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OldChemE

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OldChemE last won the day on October 14 2019

OldChemE had the most liked content!

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About OldChemE

  • Rank
    Baryon
  • Birthday 07/13/1946

Profile Information

  • Location
    High desert Nevada USA
  • Interests
    All things science, golf, tutoring grandchildren, developing cartridge designs for old rifles (experimenting with various types of gun powder, various bullet designs, various ballistic results, target shooting), working with my hands (wood/metal).
  • College Major/Degree
    BsChe, MSNuclear
  • Favorite Area of Science
    Physical Sciences
  • Biography
    38 years engineering, 10 years teaching (Math & Science) I'm not much of a debate person. I have confidence in myself (worts and all) so I tend to state my position on a topic and move on. Peer approval isn't high on my needs list.
  • Occupation
    retired

Recent Profile Visitors

3228 profile views
  1. Not as much as in the past. The new robotic surgeries have made remarkable strides in avoiding damage ( as verified by personal experience)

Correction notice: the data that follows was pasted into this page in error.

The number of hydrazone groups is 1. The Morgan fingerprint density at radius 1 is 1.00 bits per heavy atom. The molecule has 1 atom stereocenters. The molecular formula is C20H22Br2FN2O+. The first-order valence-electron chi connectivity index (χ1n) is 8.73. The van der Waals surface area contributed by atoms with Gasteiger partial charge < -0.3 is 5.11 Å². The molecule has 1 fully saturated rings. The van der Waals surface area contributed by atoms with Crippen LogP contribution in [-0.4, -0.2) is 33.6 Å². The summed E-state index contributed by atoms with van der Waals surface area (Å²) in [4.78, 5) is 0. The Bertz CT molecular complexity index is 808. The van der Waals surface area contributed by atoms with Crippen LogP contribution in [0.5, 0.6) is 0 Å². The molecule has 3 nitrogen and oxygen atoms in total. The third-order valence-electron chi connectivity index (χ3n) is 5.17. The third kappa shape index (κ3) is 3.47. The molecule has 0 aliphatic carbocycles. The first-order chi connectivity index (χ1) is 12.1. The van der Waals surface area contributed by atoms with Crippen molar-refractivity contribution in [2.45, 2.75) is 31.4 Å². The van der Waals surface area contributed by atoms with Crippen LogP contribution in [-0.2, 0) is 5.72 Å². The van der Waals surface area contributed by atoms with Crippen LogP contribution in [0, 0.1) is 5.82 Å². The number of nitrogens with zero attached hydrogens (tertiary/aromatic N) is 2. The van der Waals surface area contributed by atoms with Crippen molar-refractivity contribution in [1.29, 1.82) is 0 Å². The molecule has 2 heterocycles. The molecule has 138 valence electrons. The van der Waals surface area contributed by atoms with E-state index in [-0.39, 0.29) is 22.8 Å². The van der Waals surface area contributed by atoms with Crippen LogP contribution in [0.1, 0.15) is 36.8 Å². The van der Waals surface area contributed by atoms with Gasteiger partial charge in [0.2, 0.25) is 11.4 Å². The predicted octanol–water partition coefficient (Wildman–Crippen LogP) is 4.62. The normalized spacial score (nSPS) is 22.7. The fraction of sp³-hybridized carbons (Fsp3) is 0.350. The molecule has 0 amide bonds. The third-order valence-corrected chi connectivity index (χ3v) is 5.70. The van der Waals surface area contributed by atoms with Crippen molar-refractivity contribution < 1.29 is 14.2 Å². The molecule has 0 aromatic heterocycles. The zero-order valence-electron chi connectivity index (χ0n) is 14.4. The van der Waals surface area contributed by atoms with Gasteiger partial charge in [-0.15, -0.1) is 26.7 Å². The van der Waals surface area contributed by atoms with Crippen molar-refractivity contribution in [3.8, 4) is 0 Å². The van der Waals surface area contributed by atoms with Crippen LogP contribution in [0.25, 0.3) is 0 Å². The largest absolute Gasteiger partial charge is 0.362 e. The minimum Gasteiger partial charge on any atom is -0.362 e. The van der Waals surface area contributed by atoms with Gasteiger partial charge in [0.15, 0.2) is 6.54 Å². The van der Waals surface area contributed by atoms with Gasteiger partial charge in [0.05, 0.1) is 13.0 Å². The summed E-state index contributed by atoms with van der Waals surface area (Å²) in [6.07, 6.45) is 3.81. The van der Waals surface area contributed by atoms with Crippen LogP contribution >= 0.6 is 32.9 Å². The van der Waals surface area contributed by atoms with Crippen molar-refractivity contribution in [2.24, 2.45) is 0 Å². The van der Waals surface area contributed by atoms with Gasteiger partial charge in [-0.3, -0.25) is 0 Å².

2. As iNow says, we are all ruled by chemistry. So, the discussion does indeed depend on how you define the terms. Traditionally free will has been regarded as the ability of an individual to make its own decisions using its own brain. This is still the case. Our decisions may be driven by internal factors rather than rational thought-- but ultimately, our decisions come from within us. And, since our neural connections are driven by our experiences in addition to genetics, we are all to some degree unique. Thus, I would argue we have free will. However, not all would agree with me.
  3. The question comes down to this: Should we ban X because X may lead to damage to the person who chooses to do X? As long as the individual who chooses X is the one who faces the risk, then a free society has no moral right to ban X.
  4. Mine book says non uniform in single loop, of course, but also toward the ends of a solenoid of finite length. I think the OP has been well answered by others in any case, so this probably isn't of any importance.
  5. I can't figure out how you conclude this. My old physics textbook clearly states that the magnetic field within a wire coil is "NOT uniform."
  6. This is the kind of problem that is more easily solved if you step back before turning the math crank. Look at y = x^2 and y = 16&x. y = X^2 is a parabola that passes through the origin. y = 16^x is an exponential function, and on the positive x side it rises faster than the parabola-- so it is obvious that there will be no solution for x > 0. On the negative side of the graph, 16^x approaches zero asymptotically, and is already 1/16 when x = -1 (while at x = -1 the parabola is at y = 1). Thus, it becomes obvious that the solution must lie in the region -1 < x < 0. I did a quick sketch of the two functions and it was equally obvious the crossing point had to be somewhere close to -0.5, as stated by Studiot. Understanding the shapes of functions makes trial and error, and heavy math, both unnecessary.
  7. OldChemE

    E=mc^2